Lord Cornwallis, after the action at Guilford and the retreat of general Greene, loft no time in expediting his previous plans of military arrangements; and, confiftently with his own character, he soon moved to endeavour to profecute them with fuccefs. He had reason to calculate, that when he had finished a long and fatiguing march which lay before him, that he should meet general Phillips in Virginia, with a large body of troops, and by their junction impede all refiftance, and re-establish the authority of their mafter in that rebellious ftate.
of a completion of thefe expectations, he had when he arrived there, only to witness a fresh inftance of the uncertainty of human hope, followed by a train of new disappointments.
The British commander immediately haftened by the most convenient route to Wilmington, and from thence to Petersburgh. Innumerable difficulties had attended lord Corn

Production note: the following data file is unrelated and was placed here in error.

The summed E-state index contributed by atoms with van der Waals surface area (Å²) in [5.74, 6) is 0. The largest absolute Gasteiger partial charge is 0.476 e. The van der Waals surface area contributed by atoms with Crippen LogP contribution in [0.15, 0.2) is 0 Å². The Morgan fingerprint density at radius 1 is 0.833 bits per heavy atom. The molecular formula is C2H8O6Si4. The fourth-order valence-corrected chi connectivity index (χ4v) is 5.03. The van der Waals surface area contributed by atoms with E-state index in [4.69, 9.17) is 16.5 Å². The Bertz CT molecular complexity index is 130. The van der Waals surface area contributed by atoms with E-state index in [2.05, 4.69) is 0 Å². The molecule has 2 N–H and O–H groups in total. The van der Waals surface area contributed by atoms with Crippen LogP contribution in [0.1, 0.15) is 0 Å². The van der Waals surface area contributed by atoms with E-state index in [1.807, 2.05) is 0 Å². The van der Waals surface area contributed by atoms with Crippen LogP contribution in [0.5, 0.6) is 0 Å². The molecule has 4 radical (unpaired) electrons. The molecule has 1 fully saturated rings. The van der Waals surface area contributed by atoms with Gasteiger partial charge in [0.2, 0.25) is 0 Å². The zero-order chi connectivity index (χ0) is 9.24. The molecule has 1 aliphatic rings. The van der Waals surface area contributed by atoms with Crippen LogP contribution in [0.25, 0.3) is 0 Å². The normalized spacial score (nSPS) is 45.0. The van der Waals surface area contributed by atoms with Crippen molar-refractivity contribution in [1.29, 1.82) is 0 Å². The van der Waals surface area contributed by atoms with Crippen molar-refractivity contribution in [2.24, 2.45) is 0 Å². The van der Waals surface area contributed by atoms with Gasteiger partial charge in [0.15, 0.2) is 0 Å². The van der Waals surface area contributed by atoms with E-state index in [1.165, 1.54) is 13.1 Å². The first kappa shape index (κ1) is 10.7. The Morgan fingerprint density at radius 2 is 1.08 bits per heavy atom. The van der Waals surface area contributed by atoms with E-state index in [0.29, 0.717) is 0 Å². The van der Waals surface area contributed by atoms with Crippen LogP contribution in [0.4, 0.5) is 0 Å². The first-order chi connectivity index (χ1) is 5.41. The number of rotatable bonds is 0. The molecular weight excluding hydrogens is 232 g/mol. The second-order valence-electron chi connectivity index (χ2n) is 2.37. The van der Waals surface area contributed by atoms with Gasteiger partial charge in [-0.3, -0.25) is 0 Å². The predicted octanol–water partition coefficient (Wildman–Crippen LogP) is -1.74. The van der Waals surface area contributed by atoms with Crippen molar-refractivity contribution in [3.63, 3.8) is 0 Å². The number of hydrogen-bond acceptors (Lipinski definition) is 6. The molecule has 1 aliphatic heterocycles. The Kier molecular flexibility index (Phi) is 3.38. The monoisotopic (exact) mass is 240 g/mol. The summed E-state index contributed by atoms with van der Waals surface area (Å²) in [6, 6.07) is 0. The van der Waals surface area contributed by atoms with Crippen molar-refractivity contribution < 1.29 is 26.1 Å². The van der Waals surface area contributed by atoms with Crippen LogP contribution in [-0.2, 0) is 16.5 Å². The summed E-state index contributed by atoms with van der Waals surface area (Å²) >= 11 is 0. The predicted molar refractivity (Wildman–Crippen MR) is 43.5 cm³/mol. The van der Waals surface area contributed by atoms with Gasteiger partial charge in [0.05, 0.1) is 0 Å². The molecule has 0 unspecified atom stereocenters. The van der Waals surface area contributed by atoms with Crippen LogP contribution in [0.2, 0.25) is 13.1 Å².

wallis and his army, in his march from Guilford CHAP. XX. to Wilmington; but in his judgment, the march was abfolutely neceffary. Such was the fituation and distress of the troops, and so great were the sufferings of the fick and wounded, that he had no option left after they had decamped from the field of battle, and moved to Crofs-Creek. The army was obliged to pafs a long way through a perfect defert, where there were neither provifions for their fubfiftence, nor water fufficient to carry the mills, even could they have procured a fupply of corn. At the fame time, he had reafon to expect, that the whole country east of the Santee and Pedee would be in arms against them, notwithstanding his previous proclamation and promise of pardon, on his leaving Guilford.
He wrote fir Henry Clinton after his arrival at Wilmington, that he had reason to fuppofe, many who had taken part in the rebellion had been convinced of their error, and were defirous to return to their duty and allegiance :That he had promised them pardon, with few exceptions, on the furrendering of themselves, their arms, and ammunition: and that they fhould be permitted to return home, on giving a military parole:-That their perfons and properties fhould be protected from violence: and as foon as poffible, that they should be reftored to all the privileges of legal and conftitutional government.